McKinsey captures with clinical directness the nature of the contest between suppliers and contract customers over the availability of gas and the tenor and price of future contracted supplies.
“Historically, east Australia has benefited from lower gas prices than most other areas of the developed world,” McKinsey observes. It finds that, over the five years until 2013, the average price of gas in Victorias was $3.30 a gigajoule. Over that same period gas customers in the US paid an average $5.20/GJ, in Europe $9.70/GJ and in Japan a massive $18.60/GJ.
Australia’s new reality is more daunting.
“Conventional gas supply capacity is in steep decline and higher cost unconventional supply sources represent an increasing share of future supply capacity,” McKinsey says. The next wave of supply will demand a cost of between $5 and $8/GJ and the wave after that will cost even more.
The challenge we have right now is that, for reasons mostly outside of the control of the gas producers, the price signal has not triggered the supply-side response that it should. There are a host of reasons for that and most of them, it has to be said, are linked in some way or other to Santos.
Of the three Gladstone LNG projects, Santos operates the one that most relies on third-party producers for its gas feedstock. Each of the Gladstone operators runs two production trains. Santos should have stuck to one. Indeed, it would have done better to consolidate its ambitions with one of the other operators.
Origin’s project is more than self-sufficient and Shell’s BG-built project largely supplies itself. But the disappointing productivity of some Santos coal seam fields has left it short of gas. So it buys gas from Origin’s Queensland fields and its third party gas vacuuming stretches all the way to Bass Strait.
The other corner of Santos’ problems lies in northern NSW. The original plan was that Santos would be introducing material quantities of new gas from its Narrabri coal seam gas project by the end of this year. The original plan was that the project would quickly ramp up to better than 150PJ of annual production, equivalent to 50 per cent total NSW demand. But nothing went to the original plan.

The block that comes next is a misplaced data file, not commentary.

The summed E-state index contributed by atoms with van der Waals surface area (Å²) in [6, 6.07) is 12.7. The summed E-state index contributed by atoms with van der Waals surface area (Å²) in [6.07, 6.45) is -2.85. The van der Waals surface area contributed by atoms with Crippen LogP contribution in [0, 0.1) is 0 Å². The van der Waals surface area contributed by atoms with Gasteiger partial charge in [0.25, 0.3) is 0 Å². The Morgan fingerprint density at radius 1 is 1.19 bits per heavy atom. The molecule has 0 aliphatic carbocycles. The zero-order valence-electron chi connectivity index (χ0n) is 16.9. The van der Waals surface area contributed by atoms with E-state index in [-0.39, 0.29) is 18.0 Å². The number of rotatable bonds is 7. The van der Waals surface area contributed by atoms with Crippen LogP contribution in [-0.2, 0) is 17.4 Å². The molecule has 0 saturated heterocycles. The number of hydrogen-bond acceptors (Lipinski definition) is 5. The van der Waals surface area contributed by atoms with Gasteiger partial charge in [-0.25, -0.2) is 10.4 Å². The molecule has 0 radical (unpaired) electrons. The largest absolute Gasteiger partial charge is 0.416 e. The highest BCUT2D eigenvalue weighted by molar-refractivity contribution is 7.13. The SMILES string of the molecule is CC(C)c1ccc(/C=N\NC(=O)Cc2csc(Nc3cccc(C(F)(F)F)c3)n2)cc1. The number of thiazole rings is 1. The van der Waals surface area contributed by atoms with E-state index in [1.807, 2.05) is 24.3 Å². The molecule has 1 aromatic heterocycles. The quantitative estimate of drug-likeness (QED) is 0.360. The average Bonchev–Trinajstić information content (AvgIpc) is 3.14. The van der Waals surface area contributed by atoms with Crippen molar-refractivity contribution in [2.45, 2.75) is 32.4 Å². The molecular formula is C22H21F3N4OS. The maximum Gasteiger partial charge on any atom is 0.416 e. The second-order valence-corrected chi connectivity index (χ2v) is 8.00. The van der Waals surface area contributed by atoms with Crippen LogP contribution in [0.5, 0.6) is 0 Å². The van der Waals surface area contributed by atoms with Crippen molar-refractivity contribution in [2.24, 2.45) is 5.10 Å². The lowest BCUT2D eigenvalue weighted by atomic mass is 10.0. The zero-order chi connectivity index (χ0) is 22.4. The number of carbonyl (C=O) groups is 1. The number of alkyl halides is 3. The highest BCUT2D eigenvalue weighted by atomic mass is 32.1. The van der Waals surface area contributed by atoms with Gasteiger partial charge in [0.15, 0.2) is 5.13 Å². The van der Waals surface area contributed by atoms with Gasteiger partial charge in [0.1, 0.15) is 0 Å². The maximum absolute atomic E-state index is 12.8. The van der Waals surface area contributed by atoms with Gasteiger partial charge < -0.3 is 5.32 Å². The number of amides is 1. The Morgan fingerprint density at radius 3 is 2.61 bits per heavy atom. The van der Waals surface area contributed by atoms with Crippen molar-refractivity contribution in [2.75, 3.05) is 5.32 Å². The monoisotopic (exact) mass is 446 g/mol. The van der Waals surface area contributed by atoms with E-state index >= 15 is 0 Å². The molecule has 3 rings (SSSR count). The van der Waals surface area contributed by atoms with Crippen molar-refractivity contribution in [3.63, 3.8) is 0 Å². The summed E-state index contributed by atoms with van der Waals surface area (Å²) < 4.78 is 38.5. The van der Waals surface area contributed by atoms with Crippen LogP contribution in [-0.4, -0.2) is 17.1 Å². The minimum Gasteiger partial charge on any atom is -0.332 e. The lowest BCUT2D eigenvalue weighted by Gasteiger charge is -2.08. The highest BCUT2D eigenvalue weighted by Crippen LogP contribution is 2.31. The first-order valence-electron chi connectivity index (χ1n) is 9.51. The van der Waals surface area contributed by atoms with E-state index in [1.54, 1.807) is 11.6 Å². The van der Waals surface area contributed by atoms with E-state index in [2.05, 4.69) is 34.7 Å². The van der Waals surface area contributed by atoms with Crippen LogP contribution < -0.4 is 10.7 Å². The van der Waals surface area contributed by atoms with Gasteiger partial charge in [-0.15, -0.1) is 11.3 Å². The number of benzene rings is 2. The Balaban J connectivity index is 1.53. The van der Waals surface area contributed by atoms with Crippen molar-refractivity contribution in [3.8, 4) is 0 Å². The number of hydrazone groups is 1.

But the project and the APA pipeline needed to support it remain effectively stillborn, having only just entered an environmental approval process that everyone knows will be a fierce contest.
High on the list of reasons why Santos has struggled at Narrabri is that the local farmers see risk but no reward from engagement with the coal seam gas sector. And that is why South Australia’s proposed royalty initiative is so important.
In conceding personal defeat on Tuesday, the now former National Party leader, Brendon Grylls, completed a pretty handy weekend for the Pilbara iron ore miners.
The former member for the Pilbara went into Saturday’s election confident his proposal to snatch another $3 billion a year from Rio Tinto and BHP Billiton was a winner. It wasn’t.
The National Party vote collapsed and his locals turfed him out. The plan to increase the rent on iron ore leases from 25¢ to $5 a tonne will now disappear. The party most opposed to that plan won the day and Labor’s victory was so profound that the Liberal losers could not blame the big miners’ campaign for its loss. And Labor’s election arrived without the fulfilment of the miners’ worst fear, which was that their campaign might inflate radical minor parties such as One Nation. Didn’t happen.
This win, win, win, win announces the effectiveness of a campaign, which had as its most senior public face BHP’s Mike Henry, but the success of which was also shaped by several veterans of another big mining tax war.
Mentioned in dispatches are Rio Tinto’s local government and media boss Ben Mitchell, who was a lead actor in the Minerals Council’s destructively successful war on the offensively stupid Resource Super Profits Tax. He was joined by another pair of RSPT warriors in the form of adman Geoff Denman and focus group specialist Tony Mitchelmore.
We hear too that former ALP secretary, now BHP’s George Wright proved particularly critical to the second half of the contest. Wright, of course, was not part of the anti-RSPT campaign. Indeed, he came as near as damn it to sitting on the other side of that debate, having worked with Kevin Rudd until joining the NAB in 2008, then returning to run the ALP’s 2013 election campaign as it tried to recover from the electoral damage triggered, in part, by mining’s industry’s fight against the RSPT.